The top thrift regulator said a bomb squad is working to defuse a potentially explosive conflict between RAP and GAAP that affects billions of dollars worth of collateralized mortgage obligations.

Acting Office of Thrift Supervision Director Jonathan Fiechter said Dec. 12 that neither the Financial Accounting Standards Board nor bank regulators ever intended to discourage financial institutions from using CMOs to hedge against interest rate risk. Regulators are working to prevent all CMOs from being excluded from held-to-maturity treatment under FAS 115. Fiechter said. The tough standard governs financial reports issued after Dec. 15, 1993.

Fiechter said that regulators were working on revised wording of the interagency Policy Statement on Securities Activities.

The policy statement, issued by the Federal Financial Institutions Examination Council on Feb. 3, 1992. sets forth a test to identify "high-risk securities" and allows regulators to force banks to divest of them. In practice, however, Fiechter said this is extremely rare at his agency, which encourages thrifts to use these hedging products.

Because a divestiture cloud hangs over CMOs, the Emerging Issues Task Force of the Financial Accounting Standards Board indicated last month that these securities are ineligible for held-to-maturity status under FAS 115, Accounting for Certain Investments in Debt and Equity Securities. FAS 115 requires banks putting securities in the held-to-maturity bucket to have the positive intent and ability to hold them to maturity. The EITF concluded that the FFIEC policy erodes the ability of banks to hold to maturity any CMO that could be deemed "high risk."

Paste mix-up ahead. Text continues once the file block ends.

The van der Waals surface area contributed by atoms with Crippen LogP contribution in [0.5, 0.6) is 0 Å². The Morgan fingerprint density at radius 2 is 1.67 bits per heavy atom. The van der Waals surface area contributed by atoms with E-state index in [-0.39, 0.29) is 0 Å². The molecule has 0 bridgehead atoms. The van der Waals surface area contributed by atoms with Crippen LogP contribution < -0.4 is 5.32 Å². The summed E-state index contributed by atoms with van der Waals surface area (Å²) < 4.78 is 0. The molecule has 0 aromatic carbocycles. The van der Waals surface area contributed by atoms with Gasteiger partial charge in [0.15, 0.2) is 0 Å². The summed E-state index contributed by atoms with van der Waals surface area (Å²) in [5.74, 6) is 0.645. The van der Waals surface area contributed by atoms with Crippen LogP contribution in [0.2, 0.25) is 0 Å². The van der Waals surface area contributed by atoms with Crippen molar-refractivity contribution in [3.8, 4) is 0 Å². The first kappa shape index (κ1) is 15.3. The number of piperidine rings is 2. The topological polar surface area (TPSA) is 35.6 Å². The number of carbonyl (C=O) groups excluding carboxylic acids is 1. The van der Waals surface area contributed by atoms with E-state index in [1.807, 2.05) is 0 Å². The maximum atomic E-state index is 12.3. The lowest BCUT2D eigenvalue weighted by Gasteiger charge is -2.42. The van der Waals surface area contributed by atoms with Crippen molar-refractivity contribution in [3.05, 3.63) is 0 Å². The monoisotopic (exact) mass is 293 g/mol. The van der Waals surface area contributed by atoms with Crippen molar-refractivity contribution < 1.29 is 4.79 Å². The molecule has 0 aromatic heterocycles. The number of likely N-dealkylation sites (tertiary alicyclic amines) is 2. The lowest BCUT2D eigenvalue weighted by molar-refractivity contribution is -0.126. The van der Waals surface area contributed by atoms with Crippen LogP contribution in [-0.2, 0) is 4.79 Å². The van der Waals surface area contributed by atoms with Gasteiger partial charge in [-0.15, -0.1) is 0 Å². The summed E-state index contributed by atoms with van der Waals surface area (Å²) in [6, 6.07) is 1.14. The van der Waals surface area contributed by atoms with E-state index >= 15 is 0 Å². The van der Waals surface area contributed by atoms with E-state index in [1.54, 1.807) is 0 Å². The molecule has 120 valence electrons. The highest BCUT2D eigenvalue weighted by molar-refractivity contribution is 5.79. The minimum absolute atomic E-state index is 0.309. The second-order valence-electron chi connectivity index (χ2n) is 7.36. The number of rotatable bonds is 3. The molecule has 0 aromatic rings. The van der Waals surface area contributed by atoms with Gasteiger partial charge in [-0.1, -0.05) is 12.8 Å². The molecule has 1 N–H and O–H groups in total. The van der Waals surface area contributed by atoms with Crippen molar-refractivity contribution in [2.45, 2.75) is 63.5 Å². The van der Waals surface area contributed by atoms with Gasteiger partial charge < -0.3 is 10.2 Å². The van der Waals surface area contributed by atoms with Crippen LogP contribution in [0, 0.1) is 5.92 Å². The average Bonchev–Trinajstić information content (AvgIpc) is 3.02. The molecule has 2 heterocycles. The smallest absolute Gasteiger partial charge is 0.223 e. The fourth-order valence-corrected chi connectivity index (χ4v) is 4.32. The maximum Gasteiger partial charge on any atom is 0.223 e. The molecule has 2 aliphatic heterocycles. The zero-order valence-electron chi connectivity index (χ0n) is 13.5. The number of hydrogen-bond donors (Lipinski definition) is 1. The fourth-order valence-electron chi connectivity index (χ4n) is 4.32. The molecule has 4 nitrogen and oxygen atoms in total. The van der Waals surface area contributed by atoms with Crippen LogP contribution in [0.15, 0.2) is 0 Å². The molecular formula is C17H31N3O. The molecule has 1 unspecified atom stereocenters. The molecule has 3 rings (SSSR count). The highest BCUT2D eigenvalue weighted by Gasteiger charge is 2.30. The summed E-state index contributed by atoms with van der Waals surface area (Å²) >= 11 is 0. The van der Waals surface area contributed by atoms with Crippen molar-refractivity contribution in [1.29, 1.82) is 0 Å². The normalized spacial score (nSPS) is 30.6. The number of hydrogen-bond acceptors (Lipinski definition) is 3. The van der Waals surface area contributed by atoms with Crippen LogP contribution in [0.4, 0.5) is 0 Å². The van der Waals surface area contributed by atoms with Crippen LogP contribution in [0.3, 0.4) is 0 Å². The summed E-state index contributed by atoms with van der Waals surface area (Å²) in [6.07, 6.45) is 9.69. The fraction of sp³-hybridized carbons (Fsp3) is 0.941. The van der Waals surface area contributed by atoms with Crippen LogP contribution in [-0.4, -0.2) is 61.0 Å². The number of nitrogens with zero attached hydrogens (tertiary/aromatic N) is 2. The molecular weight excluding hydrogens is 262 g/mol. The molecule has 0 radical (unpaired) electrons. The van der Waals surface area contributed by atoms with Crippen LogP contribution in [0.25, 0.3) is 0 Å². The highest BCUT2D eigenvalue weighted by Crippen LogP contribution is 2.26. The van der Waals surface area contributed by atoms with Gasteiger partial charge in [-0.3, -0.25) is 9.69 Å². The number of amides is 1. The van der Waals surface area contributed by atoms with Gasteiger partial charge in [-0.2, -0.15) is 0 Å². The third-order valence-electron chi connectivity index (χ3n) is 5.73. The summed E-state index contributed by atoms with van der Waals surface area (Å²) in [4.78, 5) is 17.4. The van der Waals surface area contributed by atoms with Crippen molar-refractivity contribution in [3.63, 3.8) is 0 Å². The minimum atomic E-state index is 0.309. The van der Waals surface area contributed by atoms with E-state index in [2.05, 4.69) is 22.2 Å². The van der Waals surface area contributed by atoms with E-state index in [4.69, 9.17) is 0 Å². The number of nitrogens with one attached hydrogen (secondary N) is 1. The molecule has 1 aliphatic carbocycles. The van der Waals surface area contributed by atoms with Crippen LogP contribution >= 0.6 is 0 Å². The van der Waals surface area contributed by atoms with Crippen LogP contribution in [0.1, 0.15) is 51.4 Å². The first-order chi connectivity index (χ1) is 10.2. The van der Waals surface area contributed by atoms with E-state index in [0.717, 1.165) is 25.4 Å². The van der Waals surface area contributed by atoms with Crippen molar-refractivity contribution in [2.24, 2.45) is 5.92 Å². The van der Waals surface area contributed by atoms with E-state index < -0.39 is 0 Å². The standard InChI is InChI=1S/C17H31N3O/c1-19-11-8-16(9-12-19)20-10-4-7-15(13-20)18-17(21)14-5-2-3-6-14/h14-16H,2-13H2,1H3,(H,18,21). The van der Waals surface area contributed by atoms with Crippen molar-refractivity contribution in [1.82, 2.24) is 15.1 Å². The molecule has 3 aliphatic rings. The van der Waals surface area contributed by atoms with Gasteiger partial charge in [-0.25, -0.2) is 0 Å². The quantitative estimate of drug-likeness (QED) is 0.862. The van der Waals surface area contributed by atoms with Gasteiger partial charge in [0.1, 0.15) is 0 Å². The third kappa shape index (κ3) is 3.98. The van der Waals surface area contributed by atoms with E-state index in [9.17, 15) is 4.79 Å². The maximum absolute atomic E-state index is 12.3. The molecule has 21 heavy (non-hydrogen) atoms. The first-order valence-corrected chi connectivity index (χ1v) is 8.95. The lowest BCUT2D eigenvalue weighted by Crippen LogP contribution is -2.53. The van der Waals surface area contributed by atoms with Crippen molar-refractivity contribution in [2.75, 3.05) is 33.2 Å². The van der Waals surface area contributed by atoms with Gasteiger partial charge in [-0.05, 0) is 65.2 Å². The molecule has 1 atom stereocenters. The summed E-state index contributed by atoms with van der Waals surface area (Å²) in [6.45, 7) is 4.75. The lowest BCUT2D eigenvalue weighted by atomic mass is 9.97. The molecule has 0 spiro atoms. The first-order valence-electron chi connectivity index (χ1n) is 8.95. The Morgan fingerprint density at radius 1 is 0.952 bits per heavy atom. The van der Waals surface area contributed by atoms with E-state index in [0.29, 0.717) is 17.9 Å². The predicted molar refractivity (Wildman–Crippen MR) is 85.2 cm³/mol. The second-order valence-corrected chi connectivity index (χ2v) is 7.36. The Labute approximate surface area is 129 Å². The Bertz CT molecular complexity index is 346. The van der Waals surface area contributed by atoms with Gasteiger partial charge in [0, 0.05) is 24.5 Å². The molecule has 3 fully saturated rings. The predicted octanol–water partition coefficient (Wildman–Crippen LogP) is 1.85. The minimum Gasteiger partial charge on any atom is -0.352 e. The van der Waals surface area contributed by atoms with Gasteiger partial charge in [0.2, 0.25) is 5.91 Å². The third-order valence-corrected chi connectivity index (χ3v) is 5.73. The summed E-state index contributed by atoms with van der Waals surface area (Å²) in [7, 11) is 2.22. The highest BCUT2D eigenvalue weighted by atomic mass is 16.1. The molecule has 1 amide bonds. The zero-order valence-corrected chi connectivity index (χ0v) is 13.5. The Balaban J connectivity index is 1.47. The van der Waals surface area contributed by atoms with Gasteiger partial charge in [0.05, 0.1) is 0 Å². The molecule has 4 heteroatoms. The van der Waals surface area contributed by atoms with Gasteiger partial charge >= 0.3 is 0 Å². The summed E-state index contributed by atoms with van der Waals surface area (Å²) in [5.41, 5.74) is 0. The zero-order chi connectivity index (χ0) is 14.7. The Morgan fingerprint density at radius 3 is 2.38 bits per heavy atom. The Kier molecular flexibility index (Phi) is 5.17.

The problem has far-reaching impact. Financial institutions have become major consumers of CMOS in recent years - in part goaded by regulator concerns about interest rate risk. Savings institutions have more than $49 billion in CMO assets.

They typically buy tranches with weighted-average lives at purchase of three to seven years, a fraction of the exposure risk posed by 15- or 30-year mortgages.

Many of these CMOs are issued or backed by Freddie Mac, Fannie Mae or Ginnie Mae, and are not widely considered "high-risk."

The Savings and Community Bankers of America called on top regulators to quickly dismantle this regulatory straitjacket in a Dec. 10 letter to the heads of the OTS, the Federal Deposit Insurance Corp., the Office of the Comptroller of the Currency and the Federal Reserve Board.

SCBA said the immediate CMO problem raises a more general need for regulators to distinguish between truly high-risk securities and those that help minimize interest rate risk exposure, a concern that has been raised repeatedly by Fiechter.

One solution to the immediate problem would be to narrow the number of CMOs that would be considered to pose a regulatory high-risk, Fiechter suggested.

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